Day, J.R., & Anderson, R.A. (2011). Compassion fatigue: An application of the concept to informal caregivers of family members with dementia. Nursing Research and Practice, 408024. https://doi.org/10.1155/2011/408024

Galiatsatos, P., Gurley, A., & Hale, W. D. (2017) Policy and advocacy for informal caregivers: How state policy influenced a community initiative. Journal of Public Health Policy, 38, 503-508. https://doi.org/10.1057/s41271-017-0084-x

Kamal, K., Covvey, J., Dashputre, A., Ghosh, S., Shah, S., Bhosle, M. & Zacker, C. (2017). A systematic review of the effect of cancer treatment on work productivity of patients and caregivers. Journal of Managed Care and Specialty Pharmacy, 23(2), 136-162.

Lombardo, B., & Eyre, C. (2011). Compassion Fatigue: A Nurse’s Primer. Online Journal of Issues in Nursing, 16(1), 3.

Lynch, S.H., & Lobo, M.L. (2012). Compassion fatigue in family caregivers: A Wilsonian concept analysis. Journal of Advanced Nursing, 68, 2125-2134. https://doi.org/10.1111/j.1365-2648.2012.05985.x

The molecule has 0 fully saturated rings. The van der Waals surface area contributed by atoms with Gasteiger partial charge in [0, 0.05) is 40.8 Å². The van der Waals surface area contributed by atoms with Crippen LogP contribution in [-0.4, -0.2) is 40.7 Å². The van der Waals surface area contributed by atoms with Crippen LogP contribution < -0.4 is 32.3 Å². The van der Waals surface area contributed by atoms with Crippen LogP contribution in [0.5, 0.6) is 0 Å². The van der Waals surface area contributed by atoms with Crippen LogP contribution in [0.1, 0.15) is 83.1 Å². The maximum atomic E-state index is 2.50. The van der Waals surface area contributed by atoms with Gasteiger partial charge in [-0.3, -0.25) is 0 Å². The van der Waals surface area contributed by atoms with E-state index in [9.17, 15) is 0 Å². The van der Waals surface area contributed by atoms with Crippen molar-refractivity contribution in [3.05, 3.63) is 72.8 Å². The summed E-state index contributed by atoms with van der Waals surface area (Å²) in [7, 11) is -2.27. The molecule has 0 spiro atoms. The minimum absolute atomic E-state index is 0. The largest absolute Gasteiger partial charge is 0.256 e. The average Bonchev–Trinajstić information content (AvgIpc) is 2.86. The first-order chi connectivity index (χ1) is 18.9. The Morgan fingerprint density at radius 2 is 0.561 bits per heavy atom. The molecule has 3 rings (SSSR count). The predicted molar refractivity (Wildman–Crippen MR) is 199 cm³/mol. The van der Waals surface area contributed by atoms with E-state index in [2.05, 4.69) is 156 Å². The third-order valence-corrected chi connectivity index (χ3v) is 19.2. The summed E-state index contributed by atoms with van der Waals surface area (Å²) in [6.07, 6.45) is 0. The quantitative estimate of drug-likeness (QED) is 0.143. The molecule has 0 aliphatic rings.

National Alliance for Caregiving (NAC) and the AARP Public Policy Institute. (2015). Caregiving in the U.S. 2015 – Focused Look at Caregivers of Adults Age 50+ [Research Report]. Retrieved from https://www.aarp.org/content/dam/aarp/ppi/2015/caregivers-of-older-adults-focused-look.pdf

National Consensus Project (NCP) for Quality Palliative Care. (2018). Appendix 1 of Clinical practice guidelines for quality palliative care (4th ed.). Richmond, VA: National Coalition for Hospice and Palliative Care. Retrieved from https://www.nationalcoalitionhpc.org/ncp

Oldenkamp, M., Hagedoorn, M., Slaets, J., Stolk, R., Wittek, R., & Smidt, N. (2016). Subjective burden among spousal and adult-child informal caregivers of older adults: Results from a longitudinal cohort study. BMC Geriatrics, 16(208). https://doi.org/10.1186/s12877-016-0387-y

Perry, B., Dalton, J. E., & Edwards, M. (2010). Family caregivers’ compassion fatigue in long-term facilities. Nursing Older People, 22(4), 26-31. https://doi.org/10.7748/nop2010.05.22.4.26.c7734